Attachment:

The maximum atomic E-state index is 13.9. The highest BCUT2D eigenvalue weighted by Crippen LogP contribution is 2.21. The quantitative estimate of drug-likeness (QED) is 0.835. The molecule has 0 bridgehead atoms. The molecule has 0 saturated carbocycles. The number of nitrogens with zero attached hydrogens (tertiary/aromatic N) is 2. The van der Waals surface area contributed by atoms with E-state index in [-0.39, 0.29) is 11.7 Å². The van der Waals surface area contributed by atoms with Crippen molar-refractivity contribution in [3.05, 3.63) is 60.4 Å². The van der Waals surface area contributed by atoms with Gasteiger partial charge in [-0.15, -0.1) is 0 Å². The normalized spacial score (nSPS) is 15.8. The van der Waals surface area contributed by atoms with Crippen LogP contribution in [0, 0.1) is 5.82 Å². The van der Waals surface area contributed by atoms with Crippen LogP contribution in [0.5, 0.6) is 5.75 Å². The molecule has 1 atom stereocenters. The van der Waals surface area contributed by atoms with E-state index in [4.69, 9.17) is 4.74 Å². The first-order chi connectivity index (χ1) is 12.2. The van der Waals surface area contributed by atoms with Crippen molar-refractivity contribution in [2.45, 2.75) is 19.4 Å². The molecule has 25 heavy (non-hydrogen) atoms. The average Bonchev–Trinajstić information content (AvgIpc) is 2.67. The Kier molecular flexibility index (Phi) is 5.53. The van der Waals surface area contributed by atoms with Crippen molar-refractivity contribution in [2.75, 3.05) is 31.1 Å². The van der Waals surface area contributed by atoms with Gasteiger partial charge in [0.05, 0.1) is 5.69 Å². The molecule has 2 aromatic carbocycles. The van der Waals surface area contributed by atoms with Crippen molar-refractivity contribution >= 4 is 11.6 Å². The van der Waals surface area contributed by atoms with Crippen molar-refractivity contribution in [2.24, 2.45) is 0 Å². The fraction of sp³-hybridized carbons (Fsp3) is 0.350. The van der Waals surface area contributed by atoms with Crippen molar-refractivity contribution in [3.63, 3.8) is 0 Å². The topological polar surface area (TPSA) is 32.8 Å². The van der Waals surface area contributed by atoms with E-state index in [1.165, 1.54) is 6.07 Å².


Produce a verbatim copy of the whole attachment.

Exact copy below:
The maximum atomic E-state index is 13.9. The highest BCUT2D eigenvalue weighted by Crippen LogP contribution is 2.21. The quantitative estimate of drug-likeness (QED) is 0.835. The molecule has 0 bridgehead atoms. The molecule has 0 saturated carbocycles. The number of nitrogens with zero attached hydrogens (tertiary/aromatic N) is 2. The van der Waals surface area contributed by atoms with E-state index in [-0.39, 0.29) is 11.7 Å². The van der Waals surface area contributed by atoms with Crippen molar-refractivity contribution in [3.05, 3.63) is 60.4 Å². The van der Waals surface area contributed by atoms with Gasteiger partial charge in [-0.15, -0.1) is 0 Å². The normalized spacial score (nSPS) is 15.8. The van der Waals surface area contributed by atoms with Crippen LogP contribution in [0, 0.1) is 5.82 Å². The van der Waals surface area contributed by atoms with Crippen LogP contribution in [0.5, 0.6) is 5.75 Å². The molecule has 1 atom stereocenters. The van der Waals surface area contributed by atoms with E-state index in [4.69, 9.17) is 4.74 Å². The first-order chi connectivity index (χ1) is 12.2. The van der Waals surface area contributed by atoms with Crippen molar-refractivity contribution in [2.45, 2.75) is 19.4 Å². The molecule has 25 heavy (non-hydrogen) atoms. The average Bonchev–Trinajstić information content (AvgIpc) is 2.67. The Kier molecular flexibility index (Phi) is 5.53. The van der Waals surface area contributed by atoms with Crippen molar-refractivity contribution in [2.75, 3.05) is 31.1 Å². The van der Waals surface area contributed by atoms with Gasteiger partial charge in [0.05, 0.1) is 5.69 Å². The molecule has 2 aromatic carbocycles. The van der Waals surface area contributed by atoms with Crippen molar-refractivity contribution >= 4 is 11.6 Å². The van der Waals surface area contributed by atoms with Crippen molar-refractivity contribution in [2.24, 2.45) is 0 Å². The fraction of sp³-hybridized carbons (Fsp3) is 0.350. The van der Waals surface area contributed by atoms with Crippen molar-refractivity contribution in [3.63, 3.8) is 0 Å². The topological polar surface area (TPSA) is 32.8 Å². The van der Waals surface area contributed by atoms with E-state index in [1.165, 1.54) is 6.07 Å².